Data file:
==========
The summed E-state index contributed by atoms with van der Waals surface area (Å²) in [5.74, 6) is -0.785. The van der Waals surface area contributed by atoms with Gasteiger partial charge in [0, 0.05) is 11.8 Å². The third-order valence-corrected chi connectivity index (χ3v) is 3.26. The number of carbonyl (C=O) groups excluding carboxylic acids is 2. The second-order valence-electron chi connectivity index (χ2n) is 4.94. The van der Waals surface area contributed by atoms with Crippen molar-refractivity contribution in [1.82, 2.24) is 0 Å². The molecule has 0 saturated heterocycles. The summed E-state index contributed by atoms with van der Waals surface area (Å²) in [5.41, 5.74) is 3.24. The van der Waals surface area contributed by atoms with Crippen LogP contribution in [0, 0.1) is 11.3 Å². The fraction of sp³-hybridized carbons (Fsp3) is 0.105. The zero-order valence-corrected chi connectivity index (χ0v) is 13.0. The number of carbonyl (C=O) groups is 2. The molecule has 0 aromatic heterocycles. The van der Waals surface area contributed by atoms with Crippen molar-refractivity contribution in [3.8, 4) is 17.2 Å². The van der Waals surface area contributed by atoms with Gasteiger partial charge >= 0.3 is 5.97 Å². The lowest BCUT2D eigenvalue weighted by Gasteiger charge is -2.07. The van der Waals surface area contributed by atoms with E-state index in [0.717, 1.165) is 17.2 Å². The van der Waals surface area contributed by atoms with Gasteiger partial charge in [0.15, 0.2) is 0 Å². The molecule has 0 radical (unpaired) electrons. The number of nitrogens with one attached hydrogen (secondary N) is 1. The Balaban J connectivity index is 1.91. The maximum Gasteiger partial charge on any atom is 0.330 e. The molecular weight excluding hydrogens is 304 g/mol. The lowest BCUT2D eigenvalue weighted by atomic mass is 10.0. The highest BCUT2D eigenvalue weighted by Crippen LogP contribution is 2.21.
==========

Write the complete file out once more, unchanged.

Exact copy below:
The summed E-state index contributed by atoms with van der Waals surface area (Å²) in [5.74, 6) is -0.785. The van der Waals surface area contributed by atoms with Gasteiger partial charge in [0, 0.05) is 11.8 Å². The third-order valence-corrected chi connectivity index (χ3v) is 3.26. The number of carbonyl (C=O) groups excluding carboxylic acids is 2. The second-order valence-electron chi connectivity index (χ2n) is 4.94. The van der Waals surface area contributed by atoms with Crippen molar-refractivity contribution in [1.82, 2.24) is 0 Å². The molecule has 0 saturated heterocycles. The summed E-state index contributed by atoms with van der Waals surface area (Å²) in [5.41, 5.74) is 3.24. The van der Waals surface area contributed by atoms with Crippen LogP contribution in [0, 0.1) is 11.3 Å². The fraction of sp³-hybridized carbons (Fsp3) is 0.105. The zero-order valence-corrected chi connectivity index (χ0v) is 13.0. The number of carbonyl (C=O) groups is 2. The molecule has 0 aromatic heterocycles. The van der Waals surface area contributed by atoms with Crippen molar-refractivity contribution in [3.8, 4) is 17.2 Å². The van der Waals surface area contributed by atoms with Gasteiger partial charge >= 0.3 is 5.97 Å². The lowest BCUT2D eigenvalue weighted by Gasteiger charge is -2.07. The van der Waals surface area contributed by atoms with E-state index in [0.717, 1.165) is 17.2 Å². The van der Waals surface area contributed by atoms with Gasteiger partial charge in [0.15, 0.2) is 0 Å². The molecule has 0 radical (unpaired) electrons. The number of nitrogens with one attached hydrogen (secondary N) is 1. The Balaban J connectivity index is 1.91. The maximum Gasteiger partial charge on any atom is 0.330 e. The molecular weight excluding hydrogens is 304 g/mol. The lowest BCUT2D eigenvalue weighted by atomic mass is 10.0. The highest BCUT2D eigenvalue weighted by Crippen LogP contribution is 2.21.